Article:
Alcohol is dangerous, period, and the shield of legality shouldn’t make you doubt that for even a second. The question at hand, however, is the correlation between alcohol and weight gain.

Those who significantly cut back on their alcohol intake or quit drinking often notice how they start to shed excess weight. Why is that? Is it the late night junk food consumption in the middle of an alcohol binge, or is it something more? Our article will delve into the topic and share insight as to why alcohol is such a contributor to weight gain.

Why Alcohol Affects Everyone Differently

Maybe you’ve been drinking for years heavily and can put down several cocktails in a sitting and carry on a normal conversation, or perhaps you drink significantly less, and one beer will have you slurring your speech. The side effects of alcohol vary considerably between individuals and many reasons for this include:



  • Those who consume large amounts of alcohol in a short period are likely to experience a much stronger effect than those who drink the same amount over a more extended period. Consuming at a faster rate will have alcohol build up in your bloodstream faster than your liver than process it.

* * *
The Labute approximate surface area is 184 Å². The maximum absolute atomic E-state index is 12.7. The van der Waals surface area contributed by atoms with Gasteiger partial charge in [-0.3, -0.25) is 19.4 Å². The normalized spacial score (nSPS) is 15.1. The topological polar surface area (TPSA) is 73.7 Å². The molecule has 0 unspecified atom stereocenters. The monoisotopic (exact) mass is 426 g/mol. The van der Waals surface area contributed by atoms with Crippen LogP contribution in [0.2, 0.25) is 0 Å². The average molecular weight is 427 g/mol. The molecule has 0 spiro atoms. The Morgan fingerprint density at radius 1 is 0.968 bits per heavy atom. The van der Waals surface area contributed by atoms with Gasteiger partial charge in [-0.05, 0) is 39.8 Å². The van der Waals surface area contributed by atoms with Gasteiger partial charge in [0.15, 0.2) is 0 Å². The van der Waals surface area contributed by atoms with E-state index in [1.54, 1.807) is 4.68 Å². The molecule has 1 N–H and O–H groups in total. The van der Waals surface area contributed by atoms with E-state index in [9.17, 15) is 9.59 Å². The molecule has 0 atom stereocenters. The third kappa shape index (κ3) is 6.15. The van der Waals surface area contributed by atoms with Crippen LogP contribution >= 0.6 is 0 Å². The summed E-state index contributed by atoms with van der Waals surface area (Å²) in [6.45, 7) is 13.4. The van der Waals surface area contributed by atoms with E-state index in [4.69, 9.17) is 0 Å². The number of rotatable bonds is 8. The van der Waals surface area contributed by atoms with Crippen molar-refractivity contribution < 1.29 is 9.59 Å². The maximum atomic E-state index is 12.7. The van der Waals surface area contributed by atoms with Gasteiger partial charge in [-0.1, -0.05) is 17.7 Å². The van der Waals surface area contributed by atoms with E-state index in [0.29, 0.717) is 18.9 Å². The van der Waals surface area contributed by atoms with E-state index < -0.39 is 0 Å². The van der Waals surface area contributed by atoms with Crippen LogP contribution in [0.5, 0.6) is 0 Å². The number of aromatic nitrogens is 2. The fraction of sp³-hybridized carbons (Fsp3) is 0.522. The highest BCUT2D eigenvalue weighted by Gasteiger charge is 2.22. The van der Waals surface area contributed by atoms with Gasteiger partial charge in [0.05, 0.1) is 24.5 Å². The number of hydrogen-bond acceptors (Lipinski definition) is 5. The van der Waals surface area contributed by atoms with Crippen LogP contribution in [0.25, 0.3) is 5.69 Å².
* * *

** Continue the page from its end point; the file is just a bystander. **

Alcohol can have a much more potent effect depending on your food intake. Food in the stomach will slow down the absorption rate of a drink into your blood, and those drinking on an empty stomach will get drunk much quicker; this can be dangerous.


A larger man can consume much more alcohol than a smaller man because larger individuals have more bodily fluids that dilute alcohol.


Those younger and those older can have an increased effect. The amount of fluids we retain decrease as we age and an older person will be affected much more than they were in college. Younger bodies will also feel it more since they have a lower tolerance because of their developing body.

Why Does Alcohol Cause Weight Gain?

When alcohol is ingested, it’s broken down into acetate, which can be compared to vinegar, and the body will burn this before other consumed calories or stored fat. If you drink and consume more calories than your body requires, you’re going to store the fat because the body is getting all its energy from the acetate in the cocktail you drank at happy hour.

Alcohol is commonly known as having empty calories, and it provides the body with calories that have zero nutritional benefits. A 12-ounce can of beer can have 155 calories, whereas a 5-ounce glass of wine can have 125 calories.